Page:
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Why we can’t serve Buhari petition — PDP, Atiku

The Court of Appeal in Abuja on Wednesday granted permission to the Peoples Democratic Party and its presidential candidate, Alhaji Atiku Abubakar, to serve their petition challenging the outcome of the February 23, 2019 election, on President Muhammadu Buhari through substituted means.

 

This came after the petitioners complained in an ex parte application that they had been unable to serve their petition on Buhari personally, one week after filing the petition before the Presidential Election Petitions Tribunal in Abuja.

 

The ex parte application was filed before the Court of Appeal on March 25, 2019, about one week after the petitioners lodged their case at the tribunal in Abuja on March 18, 2019 to challenge Buhari’s victory in the presidential election.

 

In the ex parte application sighted by The PUNCH after it was heard and granted on Wednesday, the petitioners stated that they had served copies of their petition and the accompanying court processes on both the Independent National Electoral Commission and the All Progressives Congress – the first and the third respondents to the petition- respectively.

 

But they said “it is impracticable and impossible” to serve the petition on Buhari personally, “given the impregnable security and protocol” at the Presidential Villa, also known as Aso Rock, where he resides.

 

Praying for an order permitting them to serve Buhari through the national secretariat of his party, the APC, the petitioners stated in their application that an attempt by a bailiff of the Court of Appeal to personally serve Buhari with the petition was abortive.

 

The affidavit which they had filed in support of the ex parte application read in part, “The petitioners/applicants, upon filing the petition, have served the 1st and 3rd respondents (INEC and APC) with the petition, but it is impracticable and impossible to serve the 2nd respondent (Buhari) personally with the petition.

 

“The 2nd respondent is currently the President of the Federal Republic of Nigeria and lives in and carries out his duties from the Presidential Villa, Abuja, and personal service of any process on him is impracticable and impossible given the impregnable security and protocol attaining his office as the Head of State.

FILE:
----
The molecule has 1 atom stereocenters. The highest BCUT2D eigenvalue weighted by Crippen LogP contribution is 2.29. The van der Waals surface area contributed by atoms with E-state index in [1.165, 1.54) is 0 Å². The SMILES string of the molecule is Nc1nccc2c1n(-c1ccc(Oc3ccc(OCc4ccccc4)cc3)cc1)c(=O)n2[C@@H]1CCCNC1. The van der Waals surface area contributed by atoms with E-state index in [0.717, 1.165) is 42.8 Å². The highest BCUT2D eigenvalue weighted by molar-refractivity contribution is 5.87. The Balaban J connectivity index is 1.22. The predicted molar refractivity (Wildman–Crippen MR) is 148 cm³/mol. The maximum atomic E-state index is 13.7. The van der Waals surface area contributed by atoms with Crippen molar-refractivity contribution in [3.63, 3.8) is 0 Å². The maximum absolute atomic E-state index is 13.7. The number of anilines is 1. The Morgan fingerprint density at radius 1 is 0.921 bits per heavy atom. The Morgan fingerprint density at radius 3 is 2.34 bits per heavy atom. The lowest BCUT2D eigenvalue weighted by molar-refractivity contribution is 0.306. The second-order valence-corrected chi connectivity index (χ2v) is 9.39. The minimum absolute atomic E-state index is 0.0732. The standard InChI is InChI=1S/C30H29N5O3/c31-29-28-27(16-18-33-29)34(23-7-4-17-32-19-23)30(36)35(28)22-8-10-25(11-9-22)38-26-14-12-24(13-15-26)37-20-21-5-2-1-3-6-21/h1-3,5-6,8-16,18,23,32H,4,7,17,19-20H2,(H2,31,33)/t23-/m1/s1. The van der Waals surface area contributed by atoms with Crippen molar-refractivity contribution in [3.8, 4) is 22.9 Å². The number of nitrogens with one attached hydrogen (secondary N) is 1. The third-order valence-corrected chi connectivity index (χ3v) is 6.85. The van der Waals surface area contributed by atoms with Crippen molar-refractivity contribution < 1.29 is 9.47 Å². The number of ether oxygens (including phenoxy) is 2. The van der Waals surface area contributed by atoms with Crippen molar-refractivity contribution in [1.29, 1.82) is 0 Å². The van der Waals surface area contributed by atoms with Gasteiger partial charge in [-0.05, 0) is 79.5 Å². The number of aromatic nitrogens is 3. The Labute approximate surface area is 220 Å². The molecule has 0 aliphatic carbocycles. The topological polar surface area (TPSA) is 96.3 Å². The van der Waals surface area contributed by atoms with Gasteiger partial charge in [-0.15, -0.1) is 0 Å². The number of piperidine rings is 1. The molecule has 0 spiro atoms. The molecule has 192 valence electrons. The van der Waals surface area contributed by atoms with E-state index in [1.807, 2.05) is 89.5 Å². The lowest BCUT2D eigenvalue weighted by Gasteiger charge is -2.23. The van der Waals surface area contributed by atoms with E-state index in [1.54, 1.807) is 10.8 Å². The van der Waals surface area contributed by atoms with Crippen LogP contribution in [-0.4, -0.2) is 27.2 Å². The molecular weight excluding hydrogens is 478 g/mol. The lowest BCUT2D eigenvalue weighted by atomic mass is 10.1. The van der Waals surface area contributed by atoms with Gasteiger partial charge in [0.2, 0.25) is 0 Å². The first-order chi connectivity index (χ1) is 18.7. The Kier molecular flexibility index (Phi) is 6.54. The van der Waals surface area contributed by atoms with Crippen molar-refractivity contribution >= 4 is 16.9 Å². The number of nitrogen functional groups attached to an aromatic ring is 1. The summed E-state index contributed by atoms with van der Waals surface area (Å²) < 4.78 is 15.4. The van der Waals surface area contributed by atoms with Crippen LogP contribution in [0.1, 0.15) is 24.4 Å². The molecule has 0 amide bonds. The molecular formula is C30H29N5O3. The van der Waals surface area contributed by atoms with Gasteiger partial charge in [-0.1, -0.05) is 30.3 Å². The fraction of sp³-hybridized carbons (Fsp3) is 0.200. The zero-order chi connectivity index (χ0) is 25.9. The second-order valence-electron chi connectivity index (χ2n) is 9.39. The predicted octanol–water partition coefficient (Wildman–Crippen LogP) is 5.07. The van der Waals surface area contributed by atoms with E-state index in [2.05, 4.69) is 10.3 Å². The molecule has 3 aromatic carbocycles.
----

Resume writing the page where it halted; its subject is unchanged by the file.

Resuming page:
“An attempt by the court bailiff to serve the petition and other processes personally on the 2nd respondent was abortive because of security issues and hurdles in the Presidential Villa, Aso Rock, Abuja.”

 

They noted that Buhari “is a member of and was sponsored as candidate for the election by 3rd respondent, whose office (National Secretariat) is at No. 40 Blantyre Street, Wuse II, Abuja.”

 

They therefore contended that service of the petition on him “can only be effectively and conveniently made” on the President “by delivering same to the 3rd respondent through any of its senior officers or officials at its office at the APC National Secretariat.”

 

The petitioners’ counsel, Chief Chris Uche (SAN), supported by others including Chief Mike Ozekhome (SAN) and Mr. Gordy Uche (SAN), moved the application before a three-man bench of the Court of Appeal on Wednesday.

 

The three-man bench which sat in a “pre-hearing session” of the Presidential Election Petitions Tribunal, granted the request contained in the petitioners’ application shortly after the application was moved by the petitioners’ lawyers on Wednesday.

 

Granting the application, Justice Abdu Aboki, who led the panel and delivered the lead ruling, made an order permitting the petitioners to serve Buhari, who is the second respondent to their petition, through any senior official or an officer of the APC at the party’s secretariat in Wuse II area of Abuja.

 

He said, “it is in the interest of justice” to grant the prayers in the petitioners’ application.

 

Meanwhile, with the petition filed by Atiku and the PDP, there are now a total of four petitions filed before the tribunal to challenge Buhari’s victory.

 

The four petitions are on display at the premises of the Court of Appeal in Abuja, venue of the Presidential Election Petitions Tribunal.

 

Atiku and the PDP’s petition filed on March 18 was marked CA/PEPC/002/2019.

 

Another of the petitions was filed on March 7 by Hope Democratic Party and its national chairman and presidential candidate, Chief Ambrose Owuru.

 

The other petition with number CA/PEPC/004/2019 filed on March 19, was by Pastor Aminchi Habu and his party, the Peoples Democratic Movement.

 

The fourth petition was by Geff Ojinika and Coalition for Change, who both contended that “the election was vitiated by substantial non-compliance with mandatory statutory provisions which irregularity substantially affected the election such that the 1st respondent (Buhari) was not entitled to be returned as the winner of the presidential election.”

 

The petitioners, who all complained that the February 23, 2019 election was marred by irregularities, joined INEC, Buhari and the APC as the respondents.

 

But the Coalition for Change and Ojinika added Vice-President Yemi Osinbajo to their list of respondents.

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